Panamanian vice president and foreign minister Isabel Saint Malo de Alvarado announced on Feb. 9 that the country's National Environmental Authority (ANAM) had ordered the temporary suspension of work on the $130 million Barro Blanco hydroelectric project, which is being built on the Tabasará river in the western province of Chiriquí. ANAM attributed the suspension to the owners' failure to comply with requirements in an environmental impact study, including those for clear agreements with affected communities and a plan approved by the National Culture Institute (INAC) to protect archeological relics likely to be flooded by the dam. ANAM officials also cited the owners' handling of hazardous waste without an environmental impact study and the lack of a plan for the management of sediments.
Panamanian officials and leaders of the Ngöbe-Buglé indigenous group were scheduled to meet on Feb. 2 to discuss the controversial Barro Blanco hydroelectric project, which is being built on the Tabasará river in the western province of Chiriquí. Ngöbe-Buglé representatives are calling for the cancellation of the dam and say there will be forceful actions if the government doesn't agree to their demand by Feb. 15. President Juan Carlos Varela has named a committee to represent the government in the talks; it is headed by Vice President Isabel Saint Malo de Alvarado, who is also the foreign relations minister, and includes security minister Rodolfo Aguilera, governance minister Milton Henríquez, labor minister Luis Ernesto Carles and environmental minister Mirei Endara. Some members of the committee held a preliminary meeting with indigenous leaders on Jan. 29, and the government's technical commission was studying the area around the dam on Jan. 31.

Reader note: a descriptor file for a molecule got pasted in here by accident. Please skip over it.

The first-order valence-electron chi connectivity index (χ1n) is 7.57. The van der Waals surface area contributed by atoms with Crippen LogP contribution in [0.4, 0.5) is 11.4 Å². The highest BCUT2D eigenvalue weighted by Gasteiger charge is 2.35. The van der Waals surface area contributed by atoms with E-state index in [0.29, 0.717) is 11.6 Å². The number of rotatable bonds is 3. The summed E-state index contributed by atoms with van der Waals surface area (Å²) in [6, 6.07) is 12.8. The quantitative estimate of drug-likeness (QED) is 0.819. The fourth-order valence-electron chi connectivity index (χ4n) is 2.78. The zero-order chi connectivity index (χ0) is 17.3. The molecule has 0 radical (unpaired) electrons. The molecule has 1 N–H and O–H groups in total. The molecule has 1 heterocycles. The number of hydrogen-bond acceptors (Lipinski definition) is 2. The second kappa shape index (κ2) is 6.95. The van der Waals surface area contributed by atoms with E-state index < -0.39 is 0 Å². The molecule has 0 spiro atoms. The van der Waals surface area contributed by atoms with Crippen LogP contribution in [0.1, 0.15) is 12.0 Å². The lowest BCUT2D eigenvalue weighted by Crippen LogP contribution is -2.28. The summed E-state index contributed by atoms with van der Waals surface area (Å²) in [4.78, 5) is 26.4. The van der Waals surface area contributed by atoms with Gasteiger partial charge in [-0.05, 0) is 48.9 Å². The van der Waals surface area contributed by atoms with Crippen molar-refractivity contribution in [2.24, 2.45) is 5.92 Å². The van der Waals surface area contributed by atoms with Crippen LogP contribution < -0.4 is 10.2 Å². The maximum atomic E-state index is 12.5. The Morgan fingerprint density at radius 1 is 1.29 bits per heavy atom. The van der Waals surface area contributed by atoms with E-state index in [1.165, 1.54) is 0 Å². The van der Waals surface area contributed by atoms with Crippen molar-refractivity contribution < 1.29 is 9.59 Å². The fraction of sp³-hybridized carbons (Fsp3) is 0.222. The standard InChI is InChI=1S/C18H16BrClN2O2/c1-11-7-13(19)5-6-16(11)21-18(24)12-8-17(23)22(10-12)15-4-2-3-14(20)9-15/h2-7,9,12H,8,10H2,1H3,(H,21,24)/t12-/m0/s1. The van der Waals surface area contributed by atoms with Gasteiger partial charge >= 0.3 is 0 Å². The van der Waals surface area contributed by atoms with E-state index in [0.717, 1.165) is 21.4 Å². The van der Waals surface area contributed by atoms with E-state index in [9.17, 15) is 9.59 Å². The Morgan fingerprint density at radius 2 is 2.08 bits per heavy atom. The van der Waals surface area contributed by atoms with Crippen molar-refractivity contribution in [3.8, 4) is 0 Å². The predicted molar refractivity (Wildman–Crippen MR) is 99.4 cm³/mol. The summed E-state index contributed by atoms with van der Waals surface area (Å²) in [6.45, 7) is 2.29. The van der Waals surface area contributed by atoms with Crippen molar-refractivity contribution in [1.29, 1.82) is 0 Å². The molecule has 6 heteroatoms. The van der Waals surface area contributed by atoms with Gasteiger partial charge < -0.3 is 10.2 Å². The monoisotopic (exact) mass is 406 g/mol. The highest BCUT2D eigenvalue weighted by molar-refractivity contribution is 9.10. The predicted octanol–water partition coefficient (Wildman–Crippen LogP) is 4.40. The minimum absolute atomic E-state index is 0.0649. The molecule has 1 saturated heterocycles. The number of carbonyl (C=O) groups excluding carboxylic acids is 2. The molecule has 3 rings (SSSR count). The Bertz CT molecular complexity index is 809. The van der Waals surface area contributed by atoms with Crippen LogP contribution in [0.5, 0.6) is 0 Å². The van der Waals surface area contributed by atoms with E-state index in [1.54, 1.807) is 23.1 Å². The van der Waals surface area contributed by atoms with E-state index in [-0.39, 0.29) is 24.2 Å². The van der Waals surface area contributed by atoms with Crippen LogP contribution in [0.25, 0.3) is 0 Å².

Amid peace talks in Havana, Colombia's FARC guerillas issued an angry communique Dec. 14, insisting "We are a rebel group, not narco-traffickers." This was in response to President Juan Manuel Santos' suggestion that FARC drug-trafficking could be considered a "political crime," potentially sparing guerilla leaders prosecution. This of course won Santos howls of outrage from the right; now he gets it from the other side. The FARC statement accused the government of trying to "confuse the minds of Colombians" with a "distortion," and decried the existence of a "capitalist narco-trafficking business" in the country. (El Espectador, El Tiempo, Dec. 14)
Victims and survivors of the 1989 invasion of Panama by the US held a public ceremony on Dec. 20 to mark the 25th anniversary of the start of the military action. As they have for 25 years, the ceremony's participants called for the US government to acknowledge the damage from the invasion, indemnify the victims and their survivors, and reveal the location of mass graves where some of the dead were buried. "There were bodies that were thrown in the sea, and there are bodies scattered in different places, so we can never finally offer them a tribute," Trinidad Ayola, whose husband died defending an airport, told AFP. "Without justice there can't be peace or reconciliation, and we can't turn the page." President Juan Carlos Varela attended the ceremony, announcing that the government would form a commission to consider the families' demands, including the declaration of Dec. 20 as a national day of mourning. He is the first Panamanian president to attend the annual commemoration.